Language is important when it come to diversity and inclusion. But it’s not just about what you say, it’s about what you write.
Throughout my life I’ve had to explain to people how to speak to me, and about me. My mother is Mexican and my father is Puerto Rican. Growing up, I spent my early adolescence with people always pointing out how I said “tortilla” or “salsa” different to how they said it. I spent a lot of time explaining why I wouldn’t “just speak English because this is America”. I tried to explain why my culture and my language was so important to me as an American. I learned early on that while our letters looked the same, they didn’t sound the same, and I remember thinking: “This language wasn’t made for me”.
Things got even more complicated when I came out as non-binary (which means that who I am in my head is neither a woman nor a man) last year.
I had to explain to my parents that I wasn’t their “hija” (daughter) anymore, but I was their child. I had to explain that they couldn’t say “ella” (she) anymore, and they should say “they” instead. I realised that the native tongue that I had clutched onto for so many years, had been betraying me.
A part of why it took me so long to understand my non-binary identity was because I didn’t even have the words to describe myself; Latinx – a gender-neutral alternative to Latino/Latina – didn’t even exist until a couple of years ago.
Language has always been a continuous obstacle in my life. Who I am and the impact language has had on me, are married.
A clean slate
After coming out, I decided I wanted to live in a city where no one knew me by my birth name, so I started looking for jobs on the West Coast. I saw a position for a diversity and inclusion role at a major tech company in the Bay Area and I applied through the company’s online system. When asking for my name, there was only a field to write my legal name, which is my birth name. Every time I met someone new in my final round, I spent the first 10 minutes explaining why my birth name wasn’t my actual name.
Instead of actually interviewing for the job, these conversations turned into basic training in trans and gender nonconforming etiquette. It feels needless to say, but you should know that I didn’t get the job. Afterwards, I kept thinking to myself: “How do you get a job when people don’t have the words to describe you?”
Everything that I already knew about being trans in the workforce was playing out before my own eyes. Trans people are three times more likely to be unemployed than the rest of the rest of the population, and if you’re a person of colour, it’s four times as likely. I kept thinking of ways that I could land a job without bringing up who I was or, better, hide it.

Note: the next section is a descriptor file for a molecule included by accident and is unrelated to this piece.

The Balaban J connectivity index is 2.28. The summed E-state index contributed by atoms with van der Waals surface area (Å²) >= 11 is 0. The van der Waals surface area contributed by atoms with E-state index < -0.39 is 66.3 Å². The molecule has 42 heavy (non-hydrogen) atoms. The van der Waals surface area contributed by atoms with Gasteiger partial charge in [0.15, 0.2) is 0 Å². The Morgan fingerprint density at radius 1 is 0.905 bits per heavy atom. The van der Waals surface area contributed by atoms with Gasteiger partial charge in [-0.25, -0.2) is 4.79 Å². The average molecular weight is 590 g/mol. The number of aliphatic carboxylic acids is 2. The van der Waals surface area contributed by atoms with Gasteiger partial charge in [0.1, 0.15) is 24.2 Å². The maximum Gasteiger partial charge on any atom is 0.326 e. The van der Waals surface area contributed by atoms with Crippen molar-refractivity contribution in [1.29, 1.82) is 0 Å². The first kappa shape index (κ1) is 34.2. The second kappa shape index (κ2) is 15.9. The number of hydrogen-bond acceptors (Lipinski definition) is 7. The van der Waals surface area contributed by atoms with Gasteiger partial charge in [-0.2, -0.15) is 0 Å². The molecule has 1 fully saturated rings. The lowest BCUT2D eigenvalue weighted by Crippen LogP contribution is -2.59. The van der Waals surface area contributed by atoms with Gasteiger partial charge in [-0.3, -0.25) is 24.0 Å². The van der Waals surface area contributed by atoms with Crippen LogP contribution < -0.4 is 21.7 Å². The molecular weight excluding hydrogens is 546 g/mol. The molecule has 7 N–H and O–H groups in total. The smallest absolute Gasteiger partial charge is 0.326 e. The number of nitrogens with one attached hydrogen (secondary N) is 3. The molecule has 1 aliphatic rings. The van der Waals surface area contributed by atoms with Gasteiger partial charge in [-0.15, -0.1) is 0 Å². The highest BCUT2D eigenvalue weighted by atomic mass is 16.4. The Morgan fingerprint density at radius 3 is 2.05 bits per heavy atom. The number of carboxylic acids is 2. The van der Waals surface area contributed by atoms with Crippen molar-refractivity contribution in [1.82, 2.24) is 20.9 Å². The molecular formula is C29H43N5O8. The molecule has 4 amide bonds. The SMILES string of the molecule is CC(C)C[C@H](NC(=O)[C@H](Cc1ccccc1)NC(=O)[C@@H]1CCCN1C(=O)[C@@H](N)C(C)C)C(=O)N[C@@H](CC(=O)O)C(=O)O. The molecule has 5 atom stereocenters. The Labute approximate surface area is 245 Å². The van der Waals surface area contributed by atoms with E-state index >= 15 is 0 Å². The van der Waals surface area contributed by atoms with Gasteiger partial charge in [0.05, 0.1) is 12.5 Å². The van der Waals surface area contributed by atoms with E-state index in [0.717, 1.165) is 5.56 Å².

I had visions of a “Trojan Horse” moment where I’d land the job as a woman and then come out as non-binary later – but I decided there was no way I was going back in the closet. I wanted to work somewhere where I could bring my authentic self to work and not have to spend extra mental and emotional energy hiding. I wanted to join a company who saw me and accepted me.
Hopeless, I stared at my LinkedIn feed. I kept seeing this company called Textio pop up, so I did some digging and was immediately drawn in. The CEO was this badass woman with a Ph.D in linguistics from UPenn and the team had invented Augmented Writing. After speaking to the CEO, I realised I had never met another human more deliberate and intentional with their words. It wasn’t just her, either. Everyone I interviewed with was careful and non-assumptive. I felt like I was dreaming.
Not only was my interview better than I could have imagined, their work was backing up everything I had ever experienced in terms of how much of an impact language has on inclusivity – with real data.
Analyses is done on the language in job descriptions and predicts who will get hired and how fast. It’s not just the words used, but how the words are strung together and their format. For instance, job postings that are more than 50 per cent bulleted content will most likely attract men to the role. And that’s just the beginning.
Candidates want inclusivity
The data in Textio shows that gender-neutral jobs fill faster than ones that are biased. The most qualified candidates care about inclusion and want to work for inclusive companies.
If your company says they “value their LGBTQ brothers and sisters”, you should be able to explain how. Are their “brother and sisters” trans? Do they have access to gender-affirming surgeries under your healthcare plan? Can they pee safely in your office? If not, your gender neutral job description and the rainbow on your website means nothing.
To get this right and to have any lasting impact, we need to have more follow through. We need to systematically address the unconscious bias in our hiring, in our daily interactions, in our workplaces, and even in our systems and software (yes, applicant tracking systems too). We need to be clear about our values and explicit on why having people like us at the table is important. We’ve got to commit to a more systemic approach, and we first have to all know and agree that we’re up against a systemic problem.
This is an edited version of Adi Barreto’s LinkedIn article.
Raise awareness of both conscious and unconscious bias and its impact on decision making in the workplace, with the AHRI’s training toolkit Managing unconscious bias.